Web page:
After lunch, it was time to head to the airport. Due to my previous snafu, I would not be accompanying the students on their flight to Hong Kong, only delivering them to Changi International for their afternoon departure. We collected all of their luggage from the hostel and took one last MRT ride together as a group. As I bid the students farewell, I knew there was one last thing I had to do in Singapore before my own lengthy journey home. I rode the MRT back to Outram Park but then switched trains and got off at the HarbourFront station. When the students had arrived an afternoon before me, I had sent them on a mission to Sentosa Island, the beach-front amusement park/island resort in order for them to see the point where the Andaman, Java, and South China Seas met each other. My own destination was the MegaZip Adventure Park at the tip of the island. There, I could take a quarter-mile long zip line down to the beach more than 200 feet below and I could also test out their unique ParaJump ride. The latter involved climbing to the top of a 50 foot tower, having a cord attached to the back of your harness using a carabineer, and then stepping off the platform, trusting that their complex pulley mechanism will slow you down to a tolerable speed before you hit the ground.

I decided to try the ParaJump before zip-lining to the beach and walking back to the Sentosa monorail station. My wife claims that I truly can’t be afraid of heights- otherwise how could I zip line over 600-foot-deep chasms and bound across canopy walks 180 feet in the air in Costa Rica, or rappel into a 165 foot cave shaft at Moaning Caverns in CA during the Monmouth College on Rails train trip out West? I don’t know- my only answer is that she does not know the fear I have felt while doing these very things. I felt this same fear as I watched the people in line ahead of me attempting the ParaJump. Interestingly, exactly half of those who got attached to the cord couldn’t make themselves actually step off the platform and ended up requesting to be detached and then walking back down the tower stairs. I tried to picture stepping off the platform as some sort of metaphor for my overseas trips with students as well as, for that matter, my philosophy on life in general. Does a person ever really know exactly what they are getting themselves into? Sometimes you have to just dive into a situation in order to learn to deal with the unexpected. “Are you sure you have that thing attached correctly?” I asked the attendant. Then, without further hesitation, I stepped off the platform into the void in front of me.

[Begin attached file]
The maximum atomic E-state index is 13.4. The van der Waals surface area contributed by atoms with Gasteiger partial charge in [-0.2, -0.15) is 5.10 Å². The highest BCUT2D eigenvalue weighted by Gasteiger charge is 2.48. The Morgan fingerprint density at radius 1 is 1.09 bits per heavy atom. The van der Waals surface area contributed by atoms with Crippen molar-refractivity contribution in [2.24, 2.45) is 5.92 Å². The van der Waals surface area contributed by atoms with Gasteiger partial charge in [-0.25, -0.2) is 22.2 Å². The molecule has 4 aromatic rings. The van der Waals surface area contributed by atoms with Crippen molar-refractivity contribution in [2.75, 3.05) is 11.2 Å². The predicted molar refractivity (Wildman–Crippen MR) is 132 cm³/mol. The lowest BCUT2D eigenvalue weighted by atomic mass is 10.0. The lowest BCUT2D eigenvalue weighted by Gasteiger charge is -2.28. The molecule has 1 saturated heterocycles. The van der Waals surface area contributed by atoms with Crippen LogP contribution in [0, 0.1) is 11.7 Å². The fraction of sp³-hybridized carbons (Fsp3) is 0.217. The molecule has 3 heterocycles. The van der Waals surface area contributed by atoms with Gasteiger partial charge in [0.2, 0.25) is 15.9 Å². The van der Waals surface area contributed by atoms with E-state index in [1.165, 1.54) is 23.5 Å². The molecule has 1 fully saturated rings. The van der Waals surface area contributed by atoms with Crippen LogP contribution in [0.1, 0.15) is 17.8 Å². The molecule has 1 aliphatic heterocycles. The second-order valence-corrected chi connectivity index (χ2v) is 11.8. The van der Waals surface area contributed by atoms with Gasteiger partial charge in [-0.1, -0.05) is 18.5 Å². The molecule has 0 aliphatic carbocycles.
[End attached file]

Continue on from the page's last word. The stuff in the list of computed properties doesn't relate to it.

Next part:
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One Response to Stepping Off

  1. odoritour says:

    interesting post .. add my insight ….